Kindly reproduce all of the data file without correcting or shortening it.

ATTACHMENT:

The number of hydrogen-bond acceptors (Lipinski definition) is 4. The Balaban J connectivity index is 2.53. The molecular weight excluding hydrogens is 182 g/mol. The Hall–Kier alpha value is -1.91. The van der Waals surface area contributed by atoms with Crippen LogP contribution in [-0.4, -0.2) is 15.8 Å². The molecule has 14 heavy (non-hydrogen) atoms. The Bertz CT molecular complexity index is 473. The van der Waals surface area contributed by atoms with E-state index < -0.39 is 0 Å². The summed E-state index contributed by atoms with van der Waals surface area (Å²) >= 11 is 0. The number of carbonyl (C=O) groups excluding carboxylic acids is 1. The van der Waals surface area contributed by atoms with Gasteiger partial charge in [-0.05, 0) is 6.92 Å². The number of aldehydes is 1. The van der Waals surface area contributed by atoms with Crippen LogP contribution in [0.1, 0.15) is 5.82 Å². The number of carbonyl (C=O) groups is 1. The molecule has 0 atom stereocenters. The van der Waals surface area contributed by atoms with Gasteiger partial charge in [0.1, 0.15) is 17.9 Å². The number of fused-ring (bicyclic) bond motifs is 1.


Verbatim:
The number of hydrogen-bond acceptors (Lipinski definition) is 4. The Balaban J connectivity index is 2.53. The molecular weight excluding hydrogens is 182 g/mol. The Hall–Kier alpha value is -1.91. The van der Waals surface area contributed by atoms with Crippen LogP contribution in [-0.4, -0.2) is 15.8 Å². The molecule has 14 heavy (non-hydrogen) atoms. The Bertz CT molecular complexity index is 473. The van der Waals surface area contributed by atoms with E-state index < -0.39 is 0 Å². The summed E-state index contributed by atoms with van der Waals surface area (Å²) >= 11 is 0. The number of carbonyl (C=O) groups excluding carboxylic acids is 1. The van der Waals surface area contributed by atoms with Gasteiger partial charge in [-0.05, 0) is 6.92 Å². The number of aldehydes is 1. The van der Waals surface area contributed by atoms with Crippen LogP contribution in [0.1, 0.15) is 5.82 Å². The number of carbonyl (C=O) groups is 1. The molecule has 0 atom stereocenters. The van der Waals surface area contributed by atoms with Gasteiger partial charge in [0.1, 0.15) is 17.9 Å². The number of fused-ring (bicyclic) bond motifs is 1.